Unsecured credit step aside, secured credit is here to help rebuild. 

Times are tough for the general population’s credit. Even those who enjoyed easy approvals and low interest rates in years past are starting to feel the crunch. The reality is, your credit card or other unsecured debt always catches up to you. When this happens, we enter a rebuilding phase. There are many tools a consumer should be using to rebuild their credit, secured credit is a great addition.

Here’s a secret: It’s designed to.

Interest is the cash value of the credit extended to a borrower. Many people obtain credit cards and begin a vicious cycle of minimum payments. These payments do little to lessen the actual balance, and primarily pay the interest.

Shouldn’t their credit be great after all this time?

The “average” American credit score doesn’t change much between millennials and generation X. In addition, older generations have taken on more housing debt than their younger counterparts.

The reality is, all generations are facing both credit and debt issues. Many of us will find ourselves rebuilding our credit multiple times through our lives. It’s important to know every tool available to you while rebuilding.

What is a Secured Line of Credit?

A secured line of credit is a loan funded by depositing money into a “credit” account to serve as full or partial collateral. It can be the most reliable option for a young borrower or post-bankruptcy borrower to build or rebuild a credit score.

This card has a fixed credit limit that is partially collateralized by funds in a savings account. Specifically, card-holder deposits a certain amount of money into savings account with the credit card company. This is used to protect the company from the card-holder’s security deposit.

Pertaining to the cardholder’s credit history, a deposit of 50% to 100% of the credit limit into the savings account. These funds truly belong to the card-holder only, and he can retrieve it if he pays off or cancels the secured credit card. Since it reduces the risk to the credit card company, they charge a lower interest rate. Secured cards especially prove useful to people with bad credit history.

Secured credit cards.

When you get a secured credit card, you “fund” it through your bank account. While credit score doesn’t play as large a factor in these types of loans, having a valid bank account does.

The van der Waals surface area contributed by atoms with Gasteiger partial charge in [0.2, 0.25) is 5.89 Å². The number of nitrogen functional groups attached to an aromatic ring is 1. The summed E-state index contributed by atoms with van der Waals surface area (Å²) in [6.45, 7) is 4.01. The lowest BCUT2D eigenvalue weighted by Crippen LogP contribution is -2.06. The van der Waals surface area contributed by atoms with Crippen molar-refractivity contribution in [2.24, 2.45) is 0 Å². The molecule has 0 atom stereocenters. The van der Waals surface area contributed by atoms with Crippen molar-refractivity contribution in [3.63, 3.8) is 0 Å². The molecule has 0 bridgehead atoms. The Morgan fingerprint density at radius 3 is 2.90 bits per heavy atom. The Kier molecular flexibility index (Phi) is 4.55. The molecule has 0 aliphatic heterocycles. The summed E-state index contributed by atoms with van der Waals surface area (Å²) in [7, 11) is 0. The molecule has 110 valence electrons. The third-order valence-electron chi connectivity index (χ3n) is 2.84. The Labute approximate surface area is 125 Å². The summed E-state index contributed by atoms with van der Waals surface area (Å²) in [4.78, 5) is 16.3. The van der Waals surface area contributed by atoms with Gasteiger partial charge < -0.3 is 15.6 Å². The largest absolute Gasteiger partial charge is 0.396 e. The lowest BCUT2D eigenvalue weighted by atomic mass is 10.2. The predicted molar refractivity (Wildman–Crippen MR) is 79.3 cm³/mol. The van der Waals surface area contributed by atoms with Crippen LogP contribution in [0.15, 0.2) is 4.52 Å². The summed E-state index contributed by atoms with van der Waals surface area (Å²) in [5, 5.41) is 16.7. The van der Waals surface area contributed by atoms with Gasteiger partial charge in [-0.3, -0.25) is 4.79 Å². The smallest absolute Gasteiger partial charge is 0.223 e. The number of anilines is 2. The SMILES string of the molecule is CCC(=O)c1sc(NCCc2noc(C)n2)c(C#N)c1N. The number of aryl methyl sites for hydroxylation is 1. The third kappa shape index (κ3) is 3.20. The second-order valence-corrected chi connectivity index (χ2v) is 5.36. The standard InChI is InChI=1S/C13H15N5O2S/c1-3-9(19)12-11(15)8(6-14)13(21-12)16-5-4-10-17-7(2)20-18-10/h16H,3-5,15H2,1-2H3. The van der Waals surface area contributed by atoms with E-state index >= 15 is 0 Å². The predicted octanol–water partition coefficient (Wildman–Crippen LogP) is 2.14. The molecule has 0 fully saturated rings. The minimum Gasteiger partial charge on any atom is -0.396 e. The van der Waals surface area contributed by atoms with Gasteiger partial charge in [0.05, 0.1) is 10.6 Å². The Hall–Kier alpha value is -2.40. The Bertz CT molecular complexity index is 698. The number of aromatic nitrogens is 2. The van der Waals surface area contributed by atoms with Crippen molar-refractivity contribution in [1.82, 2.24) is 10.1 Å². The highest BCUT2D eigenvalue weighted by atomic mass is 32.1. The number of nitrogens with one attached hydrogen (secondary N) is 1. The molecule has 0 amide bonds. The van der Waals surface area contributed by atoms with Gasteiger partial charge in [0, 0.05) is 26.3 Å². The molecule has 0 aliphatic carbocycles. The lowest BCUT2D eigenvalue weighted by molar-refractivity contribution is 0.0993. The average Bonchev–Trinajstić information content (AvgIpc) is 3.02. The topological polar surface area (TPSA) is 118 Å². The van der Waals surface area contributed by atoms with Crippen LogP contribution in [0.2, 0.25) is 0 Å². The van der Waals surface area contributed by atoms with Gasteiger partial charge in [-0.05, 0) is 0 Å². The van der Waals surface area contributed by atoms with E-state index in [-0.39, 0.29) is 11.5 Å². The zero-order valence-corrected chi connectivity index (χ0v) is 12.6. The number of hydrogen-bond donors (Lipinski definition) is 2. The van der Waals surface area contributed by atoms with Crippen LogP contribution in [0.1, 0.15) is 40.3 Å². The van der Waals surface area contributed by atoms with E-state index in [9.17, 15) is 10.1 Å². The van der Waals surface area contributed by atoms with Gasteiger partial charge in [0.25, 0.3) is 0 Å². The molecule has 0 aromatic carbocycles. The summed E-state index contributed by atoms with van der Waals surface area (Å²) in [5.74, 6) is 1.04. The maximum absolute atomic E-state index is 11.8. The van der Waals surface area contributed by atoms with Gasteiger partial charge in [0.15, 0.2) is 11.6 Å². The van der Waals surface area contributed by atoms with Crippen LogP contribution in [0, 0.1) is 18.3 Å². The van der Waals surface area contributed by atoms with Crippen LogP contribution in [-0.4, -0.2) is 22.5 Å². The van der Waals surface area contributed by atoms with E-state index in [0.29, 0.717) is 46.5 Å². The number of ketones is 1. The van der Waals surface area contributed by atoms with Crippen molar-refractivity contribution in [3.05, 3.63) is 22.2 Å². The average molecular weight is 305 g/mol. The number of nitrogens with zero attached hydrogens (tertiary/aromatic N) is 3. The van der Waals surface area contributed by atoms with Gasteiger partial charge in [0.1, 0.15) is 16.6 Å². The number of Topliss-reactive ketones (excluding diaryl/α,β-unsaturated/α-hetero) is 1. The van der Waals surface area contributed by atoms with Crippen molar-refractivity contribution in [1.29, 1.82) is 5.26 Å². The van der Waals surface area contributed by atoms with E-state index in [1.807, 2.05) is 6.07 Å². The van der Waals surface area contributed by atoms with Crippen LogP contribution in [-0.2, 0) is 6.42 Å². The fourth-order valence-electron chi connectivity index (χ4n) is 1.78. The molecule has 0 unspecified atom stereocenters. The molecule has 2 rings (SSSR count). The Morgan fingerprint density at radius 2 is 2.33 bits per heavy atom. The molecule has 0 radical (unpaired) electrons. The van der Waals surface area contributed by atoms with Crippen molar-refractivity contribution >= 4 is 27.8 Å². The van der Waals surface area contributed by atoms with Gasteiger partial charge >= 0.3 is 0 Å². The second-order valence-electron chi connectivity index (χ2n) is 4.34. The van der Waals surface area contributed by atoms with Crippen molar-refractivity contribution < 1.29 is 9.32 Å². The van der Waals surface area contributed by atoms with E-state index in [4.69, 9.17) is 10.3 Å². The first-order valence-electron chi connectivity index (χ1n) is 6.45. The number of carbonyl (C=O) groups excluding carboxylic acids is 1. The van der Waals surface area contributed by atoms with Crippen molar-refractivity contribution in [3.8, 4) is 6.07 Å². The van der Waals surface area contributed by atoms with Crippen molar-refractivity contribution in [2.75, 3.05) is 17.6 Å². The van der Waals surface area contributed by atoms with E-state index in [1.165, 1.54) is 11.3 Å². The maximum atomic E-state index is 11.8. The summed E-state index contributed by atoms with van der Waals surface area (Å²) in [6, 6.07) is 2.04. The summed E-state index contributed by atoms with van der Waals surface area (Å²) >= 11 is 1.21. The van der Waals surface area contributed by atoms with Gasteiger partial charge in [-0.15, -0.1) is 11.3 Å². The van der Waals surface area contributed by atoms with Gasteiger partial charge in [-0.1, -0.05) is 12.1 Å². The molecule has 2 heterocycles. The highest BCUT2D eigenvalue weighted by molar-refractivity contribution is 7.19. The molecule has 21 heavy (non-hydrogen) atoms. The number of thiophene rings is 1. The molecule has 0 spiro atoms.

A certain amount is deposited in the account, and money can be borrowed up to that amount using the card. If the borrowed money cannot be repaid, the account can be accessed to cover the debt. The creditor can also charge substantial fees for a secured card.

Secured credit cards look just like any other credit card, so no one can identify it differently. If you have trouble qualifying for unsecured credit, you can use a secured card to establish a record of using credit responsibly.

A secured line of credit is a tool to help rebuild your credit.

Acquiring a secured credit card is useful in many ways like renting a car, reserving an airline flight and online payment of purchases. These cards provide a credit line that matches the same amount of cash you deposit with the lender as collateral. While it may not seem like true credit, it’s money being spent using the credit system. Because it’s flowing through the credit system, you’re receiving positive reporting by using it and paying it off regularly.

Benefits of using a secured credit card.

Re-Building your credit score: Banks that provide secured credit cards report any and all payment activities to the credit agencies. If your account is managed responsibly, it may be favorable to rebuild your credit score.

Getting a credit card under “impossible” conditions: Secured lines of credit are available to those with major derogatory items, such as recent collections, who would normally be rejected straightaway for a normal card.

Spending discipline: A secured credit card does not allow you to go on unlimited shopping sprees. Your limit is the amount available in credit at the moment. It basically forces you to live within your means.

Qualifying for an unsecured card: If you pay your payments timely every month, some lenders may convert your credit line to an unsecured one after a certain period of time.

Earning interest: Some lenders may pay a small amount of interest on the amount you have deposited to secure your line.


Small credit limits: While regular credit cards offer credit lines in the tens of thousands, most secured credit cards only allow credit lines of several hundred dollars, limiting your purchasing ability.

Higher rates and fees: These credit lines costs you more to own. A higher rate of interest and annual fees from most lenders is common. Some may charge a monthly fee also just to keep your account activated.

Deposits at risk: If you are not able to repay the balance, your lender may claim the money deposited.

Predatory lending: Many lenders offering secured lines of credit are legitimate, but look out for these warning signs: They offer terms grossly in your favor, or tempt you to purchase items as a condition for issuing the card

To conclude, a secured credit card may act as a tool used to improve your finances, if utilized responsibly. This type of credit is one of several tools all consumers rebuilding credit should have access to.

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